Our aftercare is brimming full with new children. We’ve had 30 new admissions this year, bringing our total to 129.
This is stretching our resources such as space and teachers to the limit. Most of the new children are from Grade R to Grade 3 which means that Mrs Mavilo and Mrs Ngewu have classes of 30 children each. Last year they were comfortably teaching 20 children but this year their skills are being stretched.
Our major concerns are that we have a small space for 129 children and that its not easy to care for so many children, leading to increased chance of fighting and injuries amongst the children. These are vulnerable children who need the individual care from the grandmothers, however this vision seems to be slipping from reach with the overwhelming need.
And yet…more parents are requesting admission for their children.
We decided that we would have a cut-off number but what do you do when mothers break down crying in disappointment and worry about where to send their children?
The seriousness of the need was depicted just yesterday.
I assisted Mrs Mavilo is setting up a painting class for her children. Their little faces lit up when they saw the paint and it was quite a challenge to expect them to sit down while we organised things.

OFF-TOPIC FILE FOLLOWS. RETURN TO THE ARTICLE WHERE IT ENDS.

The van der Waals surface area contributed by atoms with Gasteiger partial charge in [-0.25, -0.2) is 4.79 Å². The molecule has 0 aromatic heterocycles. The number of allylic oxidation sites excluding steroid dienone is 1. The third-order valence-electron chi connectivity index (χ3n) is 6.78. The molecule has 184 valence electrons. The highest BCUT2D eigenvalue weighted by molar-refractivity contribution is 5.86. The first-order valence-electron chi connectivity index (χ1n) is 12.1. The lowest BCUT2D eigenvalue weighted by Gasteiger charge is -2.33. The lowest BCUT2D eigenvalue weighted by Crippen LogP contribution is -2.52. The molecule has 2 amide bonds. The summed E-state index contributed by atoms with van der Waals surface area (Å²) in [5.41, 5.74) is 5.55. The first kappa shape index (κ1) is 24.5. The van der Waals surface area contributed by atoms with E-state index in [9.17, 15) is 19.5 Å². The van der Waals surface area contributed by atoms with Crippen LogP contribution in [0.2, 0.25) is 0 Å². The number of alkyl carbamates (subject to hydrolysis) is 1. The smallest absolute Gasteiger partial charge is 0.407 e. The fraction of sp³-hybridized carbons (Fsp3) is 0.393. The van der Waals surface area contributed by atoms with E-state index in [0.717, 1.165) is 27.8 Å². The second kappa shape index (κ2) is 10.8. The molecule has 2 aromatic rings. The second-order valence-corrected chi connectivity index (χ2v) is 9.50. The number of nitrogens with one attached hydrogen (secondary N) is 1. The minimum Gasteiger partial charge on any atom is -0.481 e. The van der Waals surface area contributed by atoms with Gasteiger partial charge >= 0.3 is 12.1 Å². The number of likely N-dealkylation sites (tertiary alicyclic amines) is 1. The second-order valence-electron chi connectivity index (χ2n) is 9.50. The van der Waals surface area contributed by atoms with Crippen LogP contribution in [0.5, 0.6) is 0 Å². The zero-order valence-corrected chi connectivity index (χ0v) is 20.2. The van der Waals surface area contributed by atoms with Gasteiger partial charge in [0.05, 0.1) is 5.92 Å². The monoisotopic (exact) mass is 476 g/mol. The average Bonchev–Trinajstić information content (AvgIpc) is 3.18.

As the children engaged in this activity I noticed one little girl sitting on the edge not participating. She was not making eye contact with anyone. I immediately recognised this girl to be a new admission who sat crying three weeks ago because she was embarrassed about her shaven hair. Her mother had shaved her hair in an attempt to cure the fungal infection that was spreading on her scalp. When I went forward to hand her a paintbrush, thinking that she was perhaps she was shy to ask the other children for one, she started crying. I was at a loss, not understanding isiXhosa is such a challenge! Once Mrs Mavilo had caringly asked her what was wrong we discovered that she had not eaten food all day because there was no food at home. Fortunately we provide food for the children at GAPA and thankfully she was soon playing around with the other children after some bread and juice.
This just drives home to what extent the services we offer at GAPA are needed in the lives of these vulnerable children.